Game-Structured Analysis as a Framework for Defense Planning

by Paul K. Davis

Download

Full Document

FormatFile SizeNotes
PDF file 1.6 MB

Use Adobe Acrobat Reader version 10 or higher for the best experience.

Purchase

Purchase Print Copy

 FormatList Price Price
Add to Cart Paperback30 pages $20.00 $16.00 20% Web Discount

The debate about NATO's defense options has been exacerbated by the lack of a coherent analytic framework. This paper argues that NATO defense planning should make use of conceptual structures akin to global political-military war gaming. For game-structured analysis to be effective, models must be unequivocally strategic in perspective, flexible enough to address a vast range of questions, transparent enough to establish credibility, and interactive enough for non-modeler-analysts to use the models directly. Finally, assumptions in the aggregated strategic-level models must be related to insights gained from empirical experience and detailed studies. This paper describes recent progress on many of these issues in the RAND Strategy Assessment Center, and it proposes a cross-national cross-cultural effort to develop an improved analytic framework that could be used throughout the NATO community.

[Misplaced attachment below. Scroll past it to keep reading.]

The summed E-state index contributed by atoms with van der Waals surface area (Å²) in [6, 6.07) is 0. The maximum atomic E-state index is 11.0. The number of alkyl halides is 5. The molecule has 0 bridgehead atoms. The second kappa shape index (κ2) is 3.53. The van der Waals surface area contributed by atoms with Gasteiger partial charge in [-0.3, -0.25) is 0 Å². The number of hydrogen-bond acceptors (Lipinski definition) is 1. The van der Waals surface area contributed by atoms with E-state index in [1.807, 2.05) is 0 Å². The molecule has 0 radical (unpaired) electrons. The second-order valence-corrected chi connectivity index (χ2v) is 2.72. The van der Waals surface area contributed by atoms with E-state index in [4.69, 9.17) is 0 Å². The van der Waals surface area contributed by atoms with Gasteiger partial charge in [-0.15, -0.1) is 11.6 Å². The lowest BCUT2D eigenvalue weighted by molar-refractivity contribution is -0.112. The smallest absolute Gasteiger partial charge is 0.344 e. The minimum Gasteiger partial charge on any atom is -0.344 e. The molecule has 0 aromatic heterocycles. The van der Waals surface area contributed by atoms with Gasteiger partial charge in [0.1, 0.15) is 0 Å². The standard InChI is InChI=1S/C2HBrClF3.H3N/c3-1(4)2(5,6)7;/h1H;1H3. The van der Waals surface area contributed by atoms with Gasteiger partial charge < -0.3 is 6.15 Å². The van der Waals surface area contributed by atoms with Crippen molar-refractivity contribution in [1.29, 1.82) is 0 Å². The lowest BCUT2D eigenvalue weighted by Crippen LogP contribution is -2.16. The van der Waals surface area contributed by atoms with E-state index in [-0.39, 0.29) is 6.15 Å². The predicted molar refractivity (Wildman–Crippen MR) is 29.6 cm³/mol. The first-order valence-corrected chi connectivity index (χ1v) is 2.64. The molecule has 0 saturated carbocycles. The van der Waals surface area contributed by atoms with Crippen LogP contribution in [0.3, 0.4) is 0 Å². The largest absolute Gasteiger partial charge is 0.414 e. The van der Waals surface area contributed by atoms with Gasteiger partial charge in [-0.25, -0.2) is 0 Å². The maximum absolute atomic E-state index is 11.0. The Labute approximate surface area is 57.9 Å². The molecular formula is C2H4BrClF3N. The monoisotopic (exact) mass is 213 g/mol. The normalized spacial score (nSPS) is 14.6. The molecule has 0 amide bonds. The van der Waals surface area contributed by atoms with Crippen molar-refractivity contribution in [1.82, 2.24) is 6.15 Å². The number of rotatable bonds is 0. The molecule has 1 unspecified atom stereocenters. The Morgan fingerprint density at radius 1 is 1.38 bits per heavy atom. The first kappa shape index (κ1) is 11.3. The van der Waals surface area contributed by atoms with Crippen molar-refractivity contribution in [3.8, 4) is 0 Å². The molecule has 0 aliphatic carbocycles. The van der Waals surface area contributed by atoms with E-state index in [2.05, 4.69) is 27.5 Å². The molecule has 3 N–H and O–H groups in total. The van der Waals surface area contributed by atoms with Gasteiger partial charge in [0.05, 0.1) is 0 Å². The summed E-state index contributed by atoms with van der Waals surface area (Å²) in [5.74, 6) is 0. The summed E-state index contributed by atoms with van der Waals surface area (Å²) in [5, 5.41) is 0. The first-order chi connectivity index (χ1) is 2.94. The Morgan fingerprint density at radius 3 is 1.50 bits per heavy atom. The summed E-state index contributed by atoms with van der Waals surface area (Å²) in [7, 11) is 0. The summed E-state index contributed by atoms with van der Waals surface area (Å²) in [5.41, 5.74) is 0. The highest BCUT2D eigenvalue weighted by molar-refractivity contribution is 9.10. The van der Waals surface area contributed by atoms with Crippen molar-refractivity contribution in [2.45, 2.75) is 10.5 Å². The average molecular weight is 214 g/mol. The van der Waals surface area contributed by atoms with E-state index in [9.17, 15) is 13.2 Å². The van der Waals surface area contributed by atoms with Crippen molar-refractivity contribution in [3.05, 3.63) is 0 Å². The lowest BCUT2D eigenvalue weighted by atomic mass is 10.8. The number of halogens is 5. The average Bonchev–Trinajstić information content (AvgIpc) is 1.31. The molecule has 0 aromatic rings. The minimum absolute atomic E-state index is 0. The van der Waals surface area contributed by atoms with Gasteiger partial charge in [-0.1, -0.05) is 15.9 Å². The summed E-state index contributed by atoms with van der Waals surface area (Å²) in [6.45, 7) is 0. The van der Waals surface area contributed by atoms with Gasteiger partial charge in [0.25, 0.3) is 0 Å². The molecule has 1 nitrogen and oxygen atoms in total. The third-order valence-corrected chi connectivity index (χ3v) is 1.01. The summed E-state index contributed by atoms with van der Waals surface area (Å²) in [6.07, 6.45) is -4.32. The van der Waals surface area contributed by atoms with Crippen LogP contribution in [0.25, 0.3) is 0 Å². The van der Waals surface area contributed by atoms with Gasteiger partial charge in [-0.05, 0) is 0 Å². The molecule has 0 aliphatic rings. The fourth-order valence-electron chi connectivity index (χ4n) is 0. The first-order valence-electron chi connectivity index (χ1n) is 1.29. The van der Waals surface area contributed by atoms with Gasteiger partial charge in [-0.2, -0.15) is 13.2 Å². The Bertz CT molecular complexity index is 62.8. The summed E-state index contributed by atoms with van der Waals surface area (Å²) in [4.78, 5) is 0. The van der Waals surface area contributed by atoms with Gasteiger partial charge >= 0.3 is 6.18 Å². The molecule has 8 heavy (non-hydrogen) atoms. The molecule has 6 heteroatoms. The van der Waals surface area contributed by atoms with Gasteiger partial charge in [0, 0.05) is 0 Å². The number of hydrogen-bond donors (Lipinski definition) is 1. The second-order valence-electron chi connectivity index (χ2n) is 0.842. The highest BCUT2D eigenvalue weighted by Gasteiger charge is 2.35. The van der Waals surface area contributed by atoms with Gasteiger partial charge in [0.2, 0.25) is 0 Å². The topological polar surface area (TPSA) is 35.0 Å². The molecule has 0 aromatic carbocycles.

This report is part of the RAND Corporation note series. The note was a product of the RAND Corporation from 1979 to 1993 that reported other outputs of sponsored research for general distribution.

This research in the public interest was supported by RAND, using discretionary funds made possible by the generosity of RAND's donors, the fees earned on client-funded research, and independent research and development (IR&D) funds provided by the Department of Defense.

Permission is given to duplicate this electronic document for personal use only, as long as it is unaltered and complete. Copies may not be duplicated for commercial purposes. Unauthorized posting of RAND PDFs to a non-RAND Web site is prohibited. RAND PDFs are protected under copyright law. For information on reprint and linking permissions, please visit the RAND Permissions page.

The RAND Corporation is a nonprofit institution that helps improve policy and decisionmaking through research and analysis. RAND's publications do not necessarily reflect the opinions of its research clients and sponsors.